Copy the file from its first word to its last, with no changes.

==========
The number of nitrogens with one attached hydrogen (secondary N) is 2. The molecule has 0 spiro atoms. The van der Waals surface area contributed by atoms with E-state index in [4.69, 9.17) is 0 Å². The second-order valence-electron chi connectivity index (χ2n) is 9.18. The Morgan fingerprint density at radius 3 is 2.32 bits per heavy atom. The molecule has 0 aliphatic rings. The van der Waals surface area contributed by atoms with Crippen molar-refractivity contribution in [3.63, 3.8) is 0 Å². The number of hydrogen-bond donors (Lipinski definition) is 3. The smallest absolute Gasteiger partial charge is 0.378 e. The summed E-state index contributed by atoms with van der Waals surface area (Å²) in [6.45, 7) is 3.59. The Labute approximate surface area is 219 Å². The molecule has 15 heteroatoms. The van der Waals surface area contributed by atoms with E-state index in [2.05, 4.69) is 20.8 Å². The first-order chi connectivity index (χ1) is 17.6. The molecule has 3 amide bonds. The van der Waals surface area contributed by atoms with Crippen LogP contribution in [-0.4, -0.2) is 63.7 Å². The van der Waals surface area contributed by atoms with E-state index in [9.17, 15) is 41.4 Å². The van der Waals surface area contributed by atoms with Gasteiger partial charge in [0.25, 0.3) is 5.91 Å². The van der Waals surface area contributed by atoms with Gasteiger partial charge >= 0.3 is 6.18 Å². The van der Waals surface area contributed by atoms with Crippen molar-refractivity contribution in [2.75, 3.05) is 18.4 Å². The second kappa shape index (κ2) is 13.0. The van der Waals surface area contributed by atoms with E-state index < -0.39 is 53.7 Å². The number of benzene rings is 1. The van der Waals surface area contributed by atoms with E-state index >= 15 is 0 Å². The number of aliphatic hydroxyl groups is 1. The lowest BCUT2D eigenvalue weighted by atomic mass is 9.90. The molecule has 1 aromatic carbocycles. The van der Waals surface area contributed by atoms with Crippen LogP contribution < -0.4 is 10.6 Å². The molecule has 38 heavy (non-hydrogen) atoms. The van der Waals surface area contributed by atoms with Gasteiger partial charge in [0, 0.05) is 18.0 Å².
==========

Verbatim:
The number of nitrogens with one attached hydrogen (secondary N) is 2. The molecule has 0 spiro atoms. The van der Waals surface area contributed by atoms with E-state index in [4.69, 9.17) is 0 Å². The second-order valence-electron chi connectivity index (χ2n) is 9.18. The Morgan fingerprint density at radius 3 is 2.32 bits per heavy atom. The molecule has 0 aliphatic rings. The van der Waals surface area contributed by atoms with Crippen molar-refractivity contribution in [3.63, 3.8) is 0 Å². The number of hydrogen-bond donors (Lipinski definition) is 3. The smallest absolute Gasteiger partial charge is 0.378 e. The summed E-state index contributed by atoms with van der Waals surface area (Å²) in [6.45, 7) is 3.59. The Labute approximate surface area is 219 Å². The molecule has 15 heteroatoms. The van der Waals surface area contributed by atoms with E-state index in [2.05, 4.69) is 20.8 Å². The first-order chi connectivity index (χ1) is 17.6. The molecule has 3 amide bonds. The van der Waals surface area contributed by atoms with Crippen LogP contribution in [-0.4, -0.2) is 63.7 Å². The van der Waals surface area contributed by atoms with E-state index in [9.17, 15) is 41.4 Å². The van der Waals surface area contributed by atoms with Gasteiger partial charge in [0.25, 0.3) is 5.91 Å². The van der Waals surface area contributed by atoms with Gasteiger partial charge >= 0.3 is 6.18 Å². The van der Waals surface area contributed by atoms with Crippen molar-refractivity contribution in [2.75, 3.05) is 18.4 Å². The second kappa shape index (κ2) is 13.0. The van der Waals surface area contributed by atoms with E-state index < -0.39 is 53.7 Å². The number of benzene rings is 1. The van der Waals surface area contributed by atoms with E-state index >= 15 is 0 Å². The number of aliphatic hydroxyl groups is 1. The lowest BCUT2D eigenvalue weighted by atomic mass is 9.90. The molecule has 1 aromatic carbocycles. The van der Waals surface area contributed by atoms with Crippen LogP contribution < -0.4 is 10.6 Å². The molecule has 38 heavy (non-hydrogen) atoms. The van der Waals surface area contributed by atoms with Gasteiger partial charge in [0, 0.05) is 18.0 Å².